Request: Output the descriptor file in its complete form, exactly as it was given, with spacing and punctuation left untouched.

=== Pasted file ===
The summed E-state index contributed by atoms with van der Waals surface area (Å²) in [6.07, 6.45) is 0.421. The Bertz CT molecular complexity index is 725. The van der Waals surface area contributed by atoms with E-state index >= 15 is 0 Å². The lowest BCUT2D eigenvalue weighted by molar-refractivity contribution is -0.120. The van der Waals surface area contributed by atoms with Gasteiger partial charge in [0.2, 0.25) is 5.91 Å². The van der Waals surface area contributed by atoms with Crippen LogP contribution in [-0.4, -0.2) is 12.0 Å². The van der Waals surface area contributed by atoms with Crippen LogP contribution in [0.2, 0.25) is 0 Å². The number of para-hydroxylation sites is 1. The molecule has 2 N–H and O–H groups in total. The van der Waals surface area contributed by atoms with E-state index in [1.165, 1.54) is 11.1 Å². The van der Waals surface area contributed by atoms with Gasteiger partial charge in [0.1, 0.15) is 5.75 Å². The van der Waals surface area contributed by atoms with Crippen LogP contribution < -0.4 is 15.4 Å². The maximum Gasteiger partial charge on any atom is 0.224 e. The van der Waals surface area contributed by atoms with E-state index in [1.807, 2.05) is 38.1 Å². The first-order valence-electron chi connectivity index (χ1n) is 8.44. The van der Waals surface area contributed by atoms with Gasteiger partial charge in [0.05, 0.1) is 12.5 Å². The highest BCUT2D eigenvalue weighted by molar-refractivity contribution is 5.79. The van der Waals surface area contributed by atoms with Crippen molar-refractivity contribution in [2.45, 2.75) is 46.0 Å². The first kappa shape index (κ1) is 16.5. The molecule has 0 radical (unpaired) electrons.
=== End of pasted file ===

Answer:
The summed E-state index contributed by atoms with van der Waals surface area (Å²) in [6.07, 6.45) is 0.421. The Bertz CT molecular complexity index is 725. The van der Waals surface area contributed by atoms with E-state index >= 15 is 0 Å². The lowest BCUT2D eigenvalue weighted by molar-refractivity contribution is -0.120. The van der Waals surface area contributed by atoms with Gasteiger partial charge in [0.2, 0.25) is 5.91 Å². The van der Waals surface area contributed by atoms with Crippen LogP contribution in [-0.4, -0.2) is 12.0 Å². The van der Waals surface area contributed by atoms with Crippen LogP contribution in [0.2, 0.25) is 0 Å². The number of para-hydroxylation sites is 1. The molecule has 2 N–H and O–H groups in total. The van der Waals surface area contributed by atoms with E-state index in [1.165, 1.54) is 11.1 Å². The van der Waals surface area contributed by atoms with Gasteiger partial charge in [0.1, 0.15) is 5.75 Å². The van der Waals surface area contributed by atoms with Crippen LogP contribution < -0.4 is 15.4 Å². The maximum Gasteiger partial charge on any atom is 0.224 e. The van der Waals surface area contributed by atoms with E-state index in [1.807, 2.05) is 38.1 Å². The first-order valence-electron chi connectivity index (χ1n) is 8.44. The van der Waals surface area contributed by atoms with Gasteiger partial charge in [0.05, 0.1) is 12.5 Å². The highest BCUT2D eigenvalue weighted by molar-refractivity contribution is 5.79. The van der Waals surface area contributed by atoms with Crippen molar-refractivity contribution in [2.45, 2.75) is 46.0 Å². The first kappa shape index (κ1) is 16.5. The molecule has 0 radical (unpaired) electrons.